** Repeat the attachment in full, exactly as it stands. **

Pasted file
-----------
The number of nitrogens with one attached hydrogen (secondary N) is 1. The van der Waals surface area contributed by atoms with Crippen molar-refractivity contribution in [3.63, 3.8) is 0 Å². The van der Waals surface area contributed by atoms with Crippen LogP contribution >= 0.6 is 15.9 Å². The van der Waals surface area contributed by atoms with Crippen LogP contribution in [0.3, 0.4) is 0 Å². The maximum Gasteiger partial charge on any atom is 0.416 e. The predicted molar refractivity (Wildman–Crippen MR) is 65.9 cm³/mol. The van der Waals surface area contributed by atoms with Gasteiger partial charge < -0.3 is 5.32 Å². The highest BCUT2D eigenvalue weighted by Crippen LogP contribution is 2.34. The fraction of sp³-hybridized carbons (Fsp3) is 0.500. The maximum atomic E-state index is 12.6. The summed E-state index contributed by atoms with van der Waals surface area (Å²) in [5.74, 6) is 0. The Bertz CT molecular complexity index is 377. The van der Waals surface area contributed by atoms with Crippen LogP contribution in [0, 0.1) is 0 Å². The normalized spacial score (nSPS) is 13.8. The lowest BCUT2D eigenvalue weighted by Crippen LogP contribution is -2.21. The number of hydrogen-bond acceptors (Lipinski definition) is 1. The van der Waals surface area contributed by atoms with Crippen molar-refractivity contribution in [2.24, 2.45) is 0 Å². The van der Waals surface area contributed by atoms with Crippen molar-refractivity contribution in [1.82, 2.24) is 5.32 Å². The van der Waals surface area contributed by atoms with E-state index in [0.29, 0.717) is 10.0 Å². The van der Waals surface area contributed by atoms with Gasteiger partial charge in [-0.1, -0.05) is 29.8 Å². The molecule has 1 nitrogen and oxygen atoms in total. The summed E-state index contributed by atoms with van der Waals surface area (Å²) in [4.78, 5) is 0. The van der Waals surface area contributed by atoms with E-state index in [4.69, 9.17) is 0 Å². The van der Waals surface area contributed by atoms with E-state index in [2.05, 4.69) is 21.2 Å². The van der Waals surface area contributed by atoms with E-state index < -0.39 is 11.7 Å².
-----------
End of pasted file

The number of nitrogens with one attached hydrogen (secondary N) is 1. The van der Waals surface area contributed by atoms with Crippen molar-refractivity contribution in [3.63, 3.8) is 0 Å². The van der Waals surface area contributed by atoms with Crippen LogP contribution >= 0.6 is 15.9 Å². The van der Waals surface area contributed by atoms with Crippen LogP contribution in [0.3, 0.4) is 0 Å². The maximum Gasteiger partial charge on any atom is 0.416 e. The predicted molar refractivity (Wildman–Crippen MR) is 65.9 cm³/mol. The van der Waals surface area contributed by atoms with Gasteiger partial charge < -0.3 is 5.32 Å². The highest BCUT2D eigenvalue weighted by Crippen LogP contribution is 2.34. The fraction of sp³-hybridized carbons (Fsp3) is 0.500. The maximum atomic E-state index is 12.6. The summed E-state index contributed by atoms with van der Waals surface area (Å²) in [5.74, 6) is 0. The Bertz CT molecular complexity index is 377. The van der Waals surface area contributed by atoms with Crippen LogP contribution in [0, 0.1) is 0 Å². The normalized spacial score (nSPS) is 13.8. The lowest BCUT2D eigenvalue weighted by Crippen LogP contribution is -2.21. The number of hydrogen-bond acceptors (Lipinski definition) is 1. The van der Waals surface area contributed by atoms with Crippen molar-refractivity contribution in [2.24, 2.45) is 0 Å². The van der Waals surface area contributed by atoms with Crippen molar-refractivity contribution in [1.82, 2.24) is 5.32 Å². The van der Waals surface area contributed by atoms with E-state index in [0.29, 0.717) is 10.0 Å². The van der Waals surface area contributed by atoms with Gasteiger partial charge in [-0.1, -0.05) is 29.8 Å². The molecule has 1 nitrogen and oxygen atoms in total. The summed E-state index contributed by atoms with van der Waals surface area (Å²) in [4.78, 5) is 0. The van der Waals surface area contributed by atoms with E-state index in [4.69, 9.17) is 0 Å². The van der Waals surface area contributed by atoms with E-state index in [2.05, 4.69) is 21.2 Å². The van der Waals surface area contributed by atoms with E-state index < -0.39 is 11.7 Å².